Under high powered magnification, the researchers could identify folds and pores within the egg (see black arrows on picture). This suggests that the Pterosaur egg had a similar structure to that of a modern turtles, it would have been leathery and “parchment like”. These soft-shelled eggs, could probably swell and grow in size, absorbing water from the environment rather than having to contain all the water required to make the egg hatch as in the case of the hard-shelled eggs of birds.
Dr. Unwin stated:
“By laying soft eggs that could grow in size, Pterosaurs could make a much smaller investment in terms of material effort.”
This has implications for Pterosaur nesting behaviour, perhaps they buried their eggs in sand, rather than brooding them as birds do. The fact that the egg has been found in association with the egg layer provides evidence for the relationship between the Pterosaur that laid the egg and the size of the actual egg laid.
Dr. Unwin went onto add:
“What we now need to do, is to look at lots of Pterosaurs and look at other things such as size. Were males typically bigger or smaller than females? And other really fundamental kinds of things that we know for living species, we can now look at in Pterosaurs.”
This is evidence for a very “reptilian” form of reproduction for the Pterosaurs. This fossil suggests that these flying reptiles, laid their eggs in moist, soft ground and then abandoned them to their fate, in a similar way to turtles today.
Based on the few fossils of juvenile Pterosaurs found to date, scientists believe that, unlike birds which need a degree of parental care, Pterosaurs once hatched; were fully independent, miniature versions of the adults and capable of feeding for themselves.
Dr. Unwin commented:
“The y looked like tiny adults. They were highly precocious and could almost certainly fly very soon after hatching.”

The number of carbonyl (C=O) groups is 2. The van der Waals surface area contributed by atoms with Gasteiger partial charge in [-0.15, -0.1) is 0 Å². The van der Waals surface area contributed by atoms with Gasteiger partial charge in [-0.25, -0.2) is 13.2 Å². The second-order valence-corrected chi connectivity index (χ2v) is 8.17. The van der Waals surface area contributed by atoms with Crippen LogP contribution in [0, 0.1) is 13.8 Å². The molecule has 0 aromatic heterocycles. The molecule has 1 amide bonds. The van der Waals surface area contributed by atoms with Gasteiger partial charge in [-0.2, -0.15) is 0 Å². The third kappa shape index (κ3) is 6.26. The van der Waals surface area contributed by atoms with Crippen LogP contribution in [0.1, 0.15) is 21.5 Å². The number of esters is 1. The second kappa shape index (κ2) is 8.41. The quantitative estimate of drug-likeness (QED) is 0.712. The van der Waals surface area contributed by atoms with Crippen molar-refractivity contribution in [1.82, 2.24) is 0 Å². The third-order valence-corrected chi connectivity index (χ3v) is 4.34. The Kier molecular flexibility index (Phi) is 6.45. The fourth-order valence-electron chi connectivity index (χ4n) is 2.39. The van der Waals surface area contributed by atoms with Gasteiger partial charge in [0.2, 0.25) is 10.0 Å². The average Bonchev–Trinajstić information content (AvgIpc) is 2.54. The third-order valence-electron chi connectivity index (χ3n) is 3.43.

Mark Witton, a Pterosaur research scientist and renowned illustrator based at the University of Portsmouth, when asked about the discovery said:
“What makes this find so special is that the egg was not found in isolation. We could identify in some cases what species the eggs belonged to, but we have never had a Pterosaur egg in association with its mother before.”
Commenting on the size ratio between the mother and the egg, Chatham University palaeontologist Michael Habib stated:
“They seem to be relatively smallish eggs. That is consistent with most egg-laying animals, but they don’t all do that.”
The absence of a discernible head crest on the female suggests that it was the male Pterosaurs that possessed the ornate head crests. If this is true, then this discovery will help scientists separate the girls from the boys in other Pterosaur genera.
Based on this evidence, the research team thinks only Darwinopterus males sported head crests, which they may have used to communicate with other members of their species.
Dr. Unwin, a co-author of the study paper stated that the crests could be used for communication or display, being used to signal to other males that “I’m bigger than you”, or it could be used to tell females that “here I am, carrying this enormous crest, and I’m better to mate with than the chap next door who has a smaller crest.”
An Illustration of the Male and Female Darwinopterus
Picture Credit: Mark Witton
The illustration shows the conspicuous male Pterosaur (Darwinopterus) next to the more plain, non-crested female. Mark Witton thinks this interpretation of the head crest’s function is “right on the money.” It may have been primarily for display but it would also have helped Pterosaurs to expel excess body heat generated through the action of flying.
“That’s not to say that they’re not going to have other effects, if you have a very thin bone sticking out of your head, you are going to lose some heat out of it. But that may not be the main purpose, it is just a side effect of the structure.”